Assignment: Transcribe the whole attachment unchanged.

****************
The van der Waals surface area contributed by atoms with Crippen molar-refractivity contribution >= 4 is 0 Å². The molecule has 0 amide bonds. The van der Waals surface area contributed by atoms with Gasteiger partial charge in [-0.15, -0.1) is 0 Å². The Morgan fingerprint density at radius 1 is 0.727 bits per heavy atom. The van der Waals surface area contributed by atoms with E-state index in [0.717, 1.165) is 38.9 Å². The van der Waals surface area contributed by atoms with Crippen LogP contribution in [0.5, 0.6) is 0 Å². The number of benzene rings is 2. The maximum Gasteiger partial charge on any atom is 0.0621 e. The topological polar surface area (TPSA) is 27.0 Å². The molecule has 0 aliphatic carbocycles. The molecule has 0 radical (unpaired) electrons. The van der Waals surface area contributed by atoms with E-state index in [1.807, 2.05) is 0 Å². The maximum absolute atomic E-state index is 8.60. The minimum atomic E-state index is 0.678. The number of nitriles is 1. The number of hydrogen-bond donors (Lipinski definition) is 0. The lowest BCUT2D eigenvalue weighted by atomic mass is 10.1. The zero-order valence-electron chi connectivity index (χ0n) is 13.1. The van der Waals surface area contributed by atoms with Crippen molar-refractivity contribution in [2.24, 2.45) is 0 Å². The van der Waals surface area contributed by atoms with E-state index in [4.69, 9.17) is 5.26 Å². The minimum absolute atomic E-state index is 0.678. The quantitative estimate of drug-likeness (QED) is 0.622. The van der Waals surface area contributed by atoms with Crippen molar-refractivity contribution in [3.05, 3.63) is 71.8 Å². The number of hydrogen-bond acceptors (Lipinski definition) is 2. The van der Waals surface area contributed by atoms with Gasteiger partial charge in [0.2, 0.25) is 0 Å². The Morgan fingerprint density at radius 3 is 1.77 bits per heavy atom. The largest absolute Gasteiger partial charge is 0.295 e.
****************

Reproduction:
The van der Waals surface area contributed by atoms with Crippen molar-refractivity contribution >= 4 is 0 Å². The molecule has 0 amide bonds. The van der Waals surface area contributed by atoms with Gasteiger partial charge in [-0.15, -0.1) is 0 Å². The Morgan fingerprint density at radius 1 is 0.727 bits per heavy atom. The van der Waals surface area contributed by atoms with E-state index in [0.717, 1.165) is 38.9 Å². The van der Waals surface area contributed by atoms with Crippen LogP contribution in [0.5, 0.6) is 0 Å². The number of benzene rings is 2. The maximum Gasteiger partial charge on any atom is 0.0621 e. The topological polar surface area (TPSA) is 27.0 Å². The molecule has 0 aliphatic carbocycles. The molecule has 0 radical (unpaired) electrons. The van der Waals surface area contributed by atoms with E-state index in [1.807, 2.05) is 0 Å². The maximum absolute atomic E-state index is 8.60. The minimum atomic E-state index is 0.678. The number of nitriles is 1. The number of hydrogen-bond donors (Lipinski definition) is 0. The lowest BCUT2D eigenvalue weighted by atomic mass is 10.1. The zero-order valence-electron chi connectivity index (χ0n) is 13.1. The van der Waals surface area contributed by atoms with Crippen molar-refractivity contribution in [2.24, 2.45) is 0 Å². The van der Waals surface area contributed by atoms with E-state index in [4.69, 9.17) is 5.26 Å². The minimum absolute atomic E-state index is 0.678. The quantitative estimate of drug-likeness (QED) is 0.622. The van der Waals surface area contributed by atoms with Crippen molar-refractivity contribution in [3.05, 3.63) is 71.8 Å². The number of hydrogen-bond acceptors (Lipinski definition) is 2. The van der Waals surface area contributed by atoms with Gasteiger partial charge in [0.2, 0.25) is 0 Å². The Morgan fingerprint density at radius 3 is 1.77 bits per heavy atom. The largest absolute Gasteiger partial charge is 0.295 e.